From: Yung-Fong Tang (email@example.com)
Date: Fri Feb 28 2003 - 13:21:01 EST
Kenneth Whistler wrote:
>Think of it this way. Does anyone expect the ASCII standard to tell,
>in detail, what a process should or should not do if it receives
>data which purports to be ASCII, but which contains an 0x80 byte
>in it? All the ASCII standard can really do is tell you that
>0x80 is not defined in ASCII, and a conformant process shall not
>interpret 0x80 as an ASCII character. Beyond that, it is up to
>the software engineers to figure out who goofed up in mislabelling
>or corrupting the data, and what the process receiving the bad data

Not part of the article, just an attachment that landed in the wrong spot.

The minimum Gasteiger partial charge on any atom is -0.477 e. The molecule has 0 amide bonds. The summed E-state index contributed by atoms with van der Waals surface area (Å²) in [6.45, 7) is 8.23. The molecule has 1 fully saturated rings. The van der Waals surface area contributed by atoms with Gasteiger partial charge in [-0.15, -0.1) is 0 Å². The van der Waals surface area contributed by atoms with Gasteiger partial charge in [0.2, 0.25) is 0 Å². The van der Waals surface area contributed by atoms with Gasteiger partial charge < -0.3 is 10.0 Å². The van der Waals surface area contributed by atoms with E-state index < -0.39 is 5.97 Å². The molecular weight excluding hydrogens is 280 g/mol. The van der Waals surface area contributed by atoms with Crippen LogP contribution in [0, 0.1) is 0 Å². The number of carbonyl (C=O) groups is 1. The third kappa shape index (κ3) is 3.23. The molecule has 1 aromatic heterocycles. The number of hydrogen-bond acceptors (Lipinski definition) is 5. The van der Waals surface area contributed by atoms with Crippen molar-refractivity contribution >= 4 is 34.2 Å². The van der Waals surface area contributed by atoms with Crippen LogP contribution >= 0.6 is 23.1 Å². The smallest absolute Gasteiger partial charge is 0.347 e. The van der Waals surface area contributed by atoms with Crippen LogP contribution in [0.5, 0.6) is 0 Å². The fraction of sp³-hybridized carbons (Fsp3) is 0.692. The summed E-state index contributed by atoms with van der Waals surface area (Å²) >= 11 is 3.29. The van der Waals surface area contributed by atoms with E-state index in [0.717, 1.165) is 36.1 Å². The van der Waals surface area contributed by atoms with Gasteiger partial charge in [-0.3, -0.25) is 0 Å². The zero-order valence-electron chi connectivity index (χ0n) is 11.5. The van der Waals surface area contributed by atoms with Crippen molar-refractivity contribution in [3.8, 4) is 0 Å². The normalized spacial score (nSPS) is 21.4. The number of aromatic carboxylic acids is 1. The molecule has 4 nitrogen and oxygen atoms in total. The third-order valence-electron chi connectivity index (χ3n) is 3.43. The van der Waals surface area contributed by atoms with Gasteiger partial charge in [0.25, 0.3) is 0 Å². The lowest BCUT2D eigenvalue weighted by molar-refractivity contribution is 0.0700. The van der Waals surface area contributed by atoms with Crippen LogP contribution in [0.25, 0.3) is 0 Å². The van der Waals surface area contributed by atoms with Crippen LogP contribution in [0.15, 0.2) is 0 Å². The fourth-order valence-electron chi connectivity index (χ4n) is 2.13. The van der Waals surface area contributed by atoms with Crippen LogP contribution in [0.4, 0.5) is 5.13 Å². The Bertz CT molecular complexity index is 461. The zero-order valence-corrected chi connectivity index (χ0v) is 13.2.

>should do about it.
That is not a good comparision. ASCII is a single byte character code
standard. And when I got a 0x80 in ASCII string, I know where is the
boundary- the boundary is the whole 8-bits of that 0x80 is bad. The
scope is not the first 3 bits nor 9 bits- but the 8 bits data. I cannot
tell the rest of the data is good or bad, but I know ASCII is only
8-bits and 8 bits only.
Same thing for JIS x0208 (a TWO and only TWO bytes character set, not a
variable length character set). If I am processing a ISO-2022-JP message
and in the JIS x0208 mode and I got a 0x24 0xa8 I know the boundary of
that problem is 16 bits, not 8 -bits nor 32 bits.
When you deal with encoding which need states (ISO-2022, ISO-2022-JP,
etc) or variable length encoding (Shift_JIS, Big5, UTF-8), then the
situration is different.
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